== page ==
As usage rates and death rates have risen, the way medical professionals and law enforcement agencies handle drug cases has shifted in large part from a punitive “just say no” approach to a “harm reduction” model. The basic principle of harm reduction is that a 100-percent abstinence rate is unrealistic. Proponents say that clean needles are far safer than contaminated ones, access to medical care improves users’ health, and rehab and counseling are more appropriate and effective than jail time.
Officer Tim Broadway of the Reno Police Department said, “The attitude has changed over the years in regards to illicit drug use. The first priority for us is for the victims. If someone is using they’re still a victim.” He added, “We’ve seen in today’s society, you get more bees with honey, when you’re an approachable agency. You want to get the victims the help that they need.” He said that when RPD officers arrive in a situation where drugs are being used, they’re likely to seize the drugs and paraphernalia but, unless another crime has been committed, they’re more likely to refer someone to services than to make an arrest.
Broadway said, “due to the recent arrests with the Ford dealership we are working closely with Northern Nevada HOPES, and we do a lot of referrals.”
He attributed the shifts in policing policy to the federal government’s lead and to public perception.
Dr. Karla Wagner, professor in the School of Community Health Sciences at the University of Nevada, Reno, connected changes in public perception with the rising frequency of overdose deaths. She said, “What’s changed in the conversation is: ’When everybody I know knows somebody [affected.]’”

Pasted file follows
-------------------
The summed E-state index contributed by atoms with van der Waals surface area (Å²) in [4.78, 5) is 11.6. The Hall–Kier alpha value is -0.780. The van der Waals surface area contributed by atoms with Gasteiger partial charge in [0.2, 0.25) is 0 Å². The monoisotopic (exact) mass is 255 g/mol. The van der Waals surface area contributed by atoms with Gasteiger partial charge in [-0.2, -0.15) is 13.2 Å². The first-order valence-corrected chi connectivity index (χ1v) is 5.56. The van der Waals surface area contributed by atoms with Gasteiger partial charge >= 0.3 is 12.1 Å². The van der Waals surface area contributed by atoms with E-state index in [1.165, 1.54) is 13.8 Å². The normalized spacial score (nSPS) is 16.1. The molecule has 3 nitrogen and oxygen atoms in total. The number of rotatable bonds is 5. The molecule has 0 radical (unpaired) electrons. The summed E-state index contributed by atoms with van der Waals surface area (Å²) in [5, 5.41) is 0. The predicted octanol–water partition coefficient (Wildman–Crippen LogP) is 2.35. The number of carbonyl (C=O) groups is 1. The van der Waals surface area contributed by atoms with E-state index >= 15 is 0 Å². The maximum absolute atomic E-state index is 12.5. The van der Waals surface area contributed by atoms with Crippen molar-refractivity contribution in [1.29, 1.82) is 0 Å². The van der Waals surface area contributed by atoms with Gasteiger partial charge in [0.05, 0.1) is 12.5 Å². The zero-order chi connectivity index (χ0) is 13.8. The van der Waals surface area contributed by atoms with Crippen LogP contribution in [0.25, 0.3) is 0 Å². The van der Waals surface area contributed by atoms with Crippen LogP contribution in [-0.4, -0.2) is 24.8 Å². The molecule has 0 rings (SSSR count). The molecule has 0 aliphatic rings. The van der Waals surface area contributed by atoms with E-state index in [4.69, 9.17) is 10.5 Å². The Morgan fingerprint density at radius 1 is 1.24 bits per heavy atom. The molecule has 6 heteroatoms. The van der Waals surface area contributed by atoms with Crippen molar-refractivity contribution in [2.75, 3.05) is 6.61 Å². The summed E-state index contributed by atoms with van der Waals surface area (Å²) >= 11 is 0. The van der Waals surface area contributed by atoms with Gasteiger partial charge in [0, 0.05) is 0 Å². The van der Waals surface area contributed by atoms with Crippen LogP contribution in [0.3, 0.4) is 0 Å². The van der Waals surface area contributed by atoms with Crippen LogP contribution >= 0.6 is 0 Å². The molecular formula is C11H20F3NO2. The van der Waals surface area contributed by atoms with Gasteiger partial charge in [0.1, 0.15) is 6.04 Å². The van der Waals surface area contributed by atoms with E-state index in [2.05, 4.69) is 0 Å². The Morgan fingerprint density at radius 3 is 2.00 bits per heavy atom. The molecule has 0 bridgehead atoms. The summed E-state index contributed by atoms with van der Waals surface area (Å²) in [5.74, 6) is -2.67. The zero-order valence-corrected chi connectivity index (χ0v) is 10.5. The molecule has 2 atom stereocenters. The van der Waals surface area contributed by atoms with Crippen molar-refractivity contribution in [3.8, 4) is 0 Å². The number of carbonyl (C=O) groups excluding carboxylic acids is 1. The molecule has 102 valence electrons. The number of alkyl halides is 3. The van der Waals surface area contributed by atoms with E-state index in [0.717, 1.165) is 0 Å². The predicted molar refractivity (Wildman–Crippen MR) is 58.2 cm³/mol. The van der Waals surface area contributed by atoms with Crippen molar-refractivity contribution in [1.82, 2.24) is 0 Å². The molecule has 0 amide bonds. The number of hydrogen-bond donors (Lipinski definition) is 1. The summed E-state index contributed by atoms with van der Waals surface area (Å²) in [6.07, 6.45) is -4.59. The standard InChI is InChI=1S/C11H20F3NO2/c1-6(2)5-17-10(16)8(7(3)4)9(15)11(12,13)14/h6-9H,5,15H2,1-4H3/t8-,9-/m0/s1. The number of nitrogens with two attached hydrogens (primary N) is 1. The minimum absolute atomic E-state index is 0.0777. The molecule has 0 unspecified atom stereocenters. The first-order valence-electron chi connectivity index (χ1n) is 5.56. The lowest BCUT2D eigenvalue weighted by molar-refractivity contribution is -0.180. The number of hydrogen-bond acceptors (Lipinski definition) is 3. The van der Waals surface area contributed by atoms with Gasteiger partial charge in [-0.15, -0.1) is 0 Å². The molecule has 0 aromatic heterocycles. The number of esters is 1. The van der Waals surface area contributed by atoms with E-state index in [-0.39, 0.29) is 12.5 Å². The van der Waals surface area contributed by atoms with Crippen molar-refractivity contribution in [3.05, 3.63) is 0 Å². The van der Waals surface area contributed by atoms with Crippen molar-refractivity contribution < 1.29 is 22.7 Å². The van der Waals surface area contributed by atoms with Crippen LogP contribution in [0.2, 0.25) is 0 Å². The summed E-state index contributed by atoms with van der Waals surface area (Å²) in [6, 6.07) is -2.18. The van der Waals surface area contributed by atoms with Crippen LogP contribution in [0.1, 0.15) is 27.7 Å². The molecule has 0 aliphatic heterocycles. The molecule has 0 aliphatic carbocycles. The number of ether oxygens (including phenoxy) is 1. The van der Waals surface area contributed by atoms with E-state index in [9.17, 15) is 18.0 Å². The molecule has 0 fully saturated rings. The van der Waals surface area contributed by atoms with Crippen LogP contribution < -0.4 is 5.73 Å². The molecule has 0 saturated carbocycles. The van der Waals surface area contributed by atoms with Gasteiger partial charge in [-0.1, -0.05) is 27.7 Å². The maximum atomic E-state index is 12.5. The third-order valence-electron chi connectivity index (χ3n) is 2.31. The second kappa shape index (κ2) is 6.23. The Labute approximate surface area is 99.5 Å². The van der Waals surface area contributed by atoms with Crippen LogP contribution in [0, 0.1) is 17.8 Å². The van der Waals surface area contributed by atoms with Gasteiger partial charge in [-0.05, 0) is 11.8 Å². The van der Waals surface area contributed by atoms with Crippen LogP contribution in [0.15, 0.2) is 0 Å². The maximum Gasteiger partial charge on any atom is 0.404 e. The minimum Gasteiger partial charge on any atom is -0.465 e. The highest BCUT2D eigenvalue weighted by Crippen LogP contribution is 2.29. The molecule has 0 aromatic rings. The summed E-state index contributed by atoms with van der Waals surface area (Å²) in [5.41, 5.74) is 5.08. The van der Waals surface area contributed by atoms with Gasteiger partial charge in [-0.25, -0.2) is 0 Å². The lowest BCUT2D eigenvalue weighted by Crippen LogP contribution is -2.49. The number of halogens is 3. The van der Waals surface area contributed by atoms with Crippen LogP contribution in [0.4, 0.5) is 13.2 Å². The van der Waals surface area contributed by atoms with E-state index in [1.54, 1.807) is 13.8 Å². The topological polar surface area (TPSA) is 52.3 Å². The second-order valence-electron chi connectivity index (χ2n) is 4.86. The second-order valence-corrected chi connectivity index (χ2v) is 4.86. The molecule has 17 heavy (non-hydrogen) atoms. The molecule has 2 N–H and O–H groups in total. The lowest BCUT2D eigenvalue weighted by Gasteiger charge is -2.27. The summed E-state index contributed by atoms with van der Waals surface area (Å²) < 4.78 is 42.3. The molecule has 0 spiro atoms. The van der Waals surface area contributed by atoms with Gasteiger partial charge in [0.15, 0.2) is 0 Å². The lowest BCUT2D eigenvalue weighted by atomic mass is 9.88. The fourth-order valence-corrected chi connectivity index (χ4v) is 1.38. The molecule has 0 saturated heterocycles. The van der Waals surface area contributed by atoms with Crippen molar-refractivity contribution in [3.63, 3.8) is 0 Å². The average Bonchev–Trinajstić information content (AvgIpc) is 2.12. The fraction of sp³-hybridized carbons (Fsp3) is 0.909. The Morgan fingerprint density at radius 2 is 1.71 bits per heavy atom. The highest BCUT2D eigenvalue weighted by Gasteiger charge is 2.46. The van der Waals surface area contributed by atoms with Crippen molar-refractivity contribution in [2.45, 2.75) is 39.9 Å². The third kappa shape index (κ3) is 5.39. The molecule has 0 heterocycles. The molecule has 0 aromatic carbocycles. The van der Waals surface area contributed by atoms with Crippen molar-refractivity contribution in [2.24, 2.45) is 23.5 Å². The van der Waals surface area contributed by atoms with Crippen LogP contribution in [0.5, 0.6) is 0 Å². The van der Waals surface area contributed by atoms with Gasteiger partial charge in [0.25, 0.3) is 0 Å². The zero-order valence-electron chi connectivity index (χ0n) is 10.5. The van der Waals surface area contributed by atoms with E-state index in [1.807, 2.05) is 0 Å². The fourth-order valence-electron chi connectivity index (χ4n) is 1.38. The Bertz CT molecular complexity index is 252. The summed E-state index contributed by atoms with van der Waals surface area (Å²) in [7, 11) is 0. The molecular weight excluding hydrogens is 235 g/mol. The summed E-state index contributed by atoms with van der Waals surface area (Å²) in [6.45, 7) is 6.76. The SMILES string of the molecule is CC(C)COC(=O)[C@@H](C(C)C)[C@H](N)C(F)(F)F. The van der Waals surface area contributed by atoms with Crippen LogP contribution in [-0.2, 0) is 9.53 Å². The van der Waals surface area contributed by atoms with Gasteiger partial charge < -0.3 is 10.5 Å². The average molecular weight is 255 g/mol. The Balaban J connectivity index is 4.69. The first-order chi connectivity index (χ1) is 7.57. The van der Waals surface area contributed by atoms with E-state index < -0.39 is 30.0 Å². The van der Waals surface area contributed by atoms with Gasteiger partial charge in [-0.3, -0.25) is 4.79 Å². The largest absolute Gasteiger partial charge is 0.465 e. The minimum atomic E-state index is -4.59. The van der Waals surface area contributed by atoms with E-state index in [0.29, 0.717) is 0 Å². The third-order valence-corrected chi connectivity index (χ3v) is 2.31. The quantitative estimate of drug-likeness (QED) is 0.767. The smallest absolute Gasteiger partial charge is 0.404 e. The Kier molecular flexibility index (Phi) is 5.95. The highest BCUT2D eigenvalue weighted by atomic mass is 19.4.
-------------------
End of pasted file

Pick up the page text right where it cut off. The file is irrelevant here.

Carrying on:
Wagner added, “I think that one of the things that’s important in this effort is to normalize conversations around opioid use. It’s important that we get to a place that we can talk about these risks realistically. Where people don’t judge.”Spreading effects
Melanie Flores, who works with the Nevada Division of Public and Behavioral Health and teaches public health courses at UNR, was one of the founding members of PHASA. Back in 2010, she was a grad student. Shortly before she started a career in public health, she experienced the type of shift in perception Wagner alluded to. Flores had been working in local radio. Even though she described the industry as having a “sex, drugs, rock ‘n’ roll culture,” at the time, she was shocked when friends started using heroin and even more shocked when a close friend died of an overdose.
She was also pretty surprised when, after she graduated, a mentor suggested she work on harm-reduction legislation.
“I was new. I didn’t totally understand it. At first, needle exchange sounded like an awful idea,” Flores said. She wondered, “Doesn’t this promote drug use?” She soon became a proponent and ended up writing the bill that became Senate Bill 459, the Good Samaritan Drug Overdose Act, as her thesis project.
Next for Flores and the rest of the PHASA group came a failed attempt at passing the bill, a two-year wait for the next legislative session, mountains of research, and testimony from many experts. One of them was Chief of Police Ken Ball from Holley, Georgia, where police carry Narcan, funded by traffic tickets, and the department educates law officers, first responders, high school students and prom chaperones in its use.